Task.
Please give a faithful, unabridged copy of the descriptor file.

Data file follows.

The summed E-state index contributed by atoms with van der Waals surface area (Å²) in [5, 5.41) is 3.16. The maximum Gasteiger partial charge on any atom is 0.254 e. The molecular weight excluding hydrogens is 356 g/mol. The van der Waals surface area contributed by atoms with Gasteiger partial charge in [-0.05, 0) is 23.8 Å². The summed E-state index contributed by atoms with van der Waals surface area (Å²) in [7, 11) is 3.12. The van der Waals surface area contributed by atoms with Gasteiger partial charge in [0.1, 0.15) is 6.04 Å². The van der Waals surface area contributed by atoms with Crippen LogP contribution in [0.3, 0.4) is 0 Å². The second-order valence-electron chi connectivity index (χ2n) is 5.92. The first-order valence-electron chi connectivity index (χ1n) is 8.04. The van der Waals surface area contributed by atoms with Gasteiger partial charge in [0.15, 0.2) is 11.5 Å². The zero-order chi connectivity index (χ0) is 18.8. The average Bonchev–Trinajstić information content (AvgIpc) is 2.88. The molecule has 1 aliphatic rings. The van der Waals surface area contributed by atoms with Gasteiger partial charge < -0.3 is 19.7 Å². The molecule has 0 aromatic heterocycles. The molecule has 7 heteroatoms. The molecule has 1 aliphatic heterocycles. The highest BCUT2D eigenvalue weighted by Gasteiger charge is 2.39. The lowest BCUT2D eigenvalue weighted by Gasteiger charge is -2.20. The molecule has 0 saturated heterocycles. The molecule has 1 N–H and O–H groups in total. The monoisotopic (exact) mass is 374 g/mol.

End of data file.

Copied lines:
The summed E-state index contributed by atoms with van der Waals surface area (Å²) in [5, 5.41) is 3.16. The maximum Gasteiger partial charge on any atom is 0.254 e. The molecular weight excluding hydrogens is 356 g/mol. The van der Waals surface area contributed by atoms with Gasteiger partial charge in [-0.05, 0) is 23.8 Å². The summed E-state index contributed by atoms with van der Waals surface area (Å²) in [7, 11) is 3.12. The van der Waals surface area contributed by atoms with Gasteiger partial charge in [0.1, 0.15) is 6.04 Å². The van der Waals surface area contributed by atoms with Crippen LogP contribution in [0.3, 0.4) is 0 Å². The second-order valence-electron chi connectivity index (χ2n) is 5.92. The first-order valence-electron chi connectivity index (χ1n) is 8.04. The van der Waals surface area contributed by atoms with Gasteiger partial charge in [0.15, 0.2) is 11.5 Å². The zero-order chi connectivity index (χ0) is 18.8. The average Bonchev–Trinajstić information content (AvgIpc) is 2.88. The molecule has 1 aliphatic rings. The van der Waals surface area contributed by atoms with Gasteiger partial charge < -0.3 is 19.7 Å². The molecule has 0 aromatic heterocycles. The molecule has 7 heteroatoms. The molecule has 1 aliphatic heterocycles. The highest BCUT2D eigenvalue weighted by Gasteiger charge is 2.39. The lowest BCUT2D eigenvalue weighted by Gasteiger charge is -2.20. The molecule has 0 saturated heterocycles. The molecule has 1 N–H and O–H groups in total. The monoisotopic (exact) mass is 374 g/mol.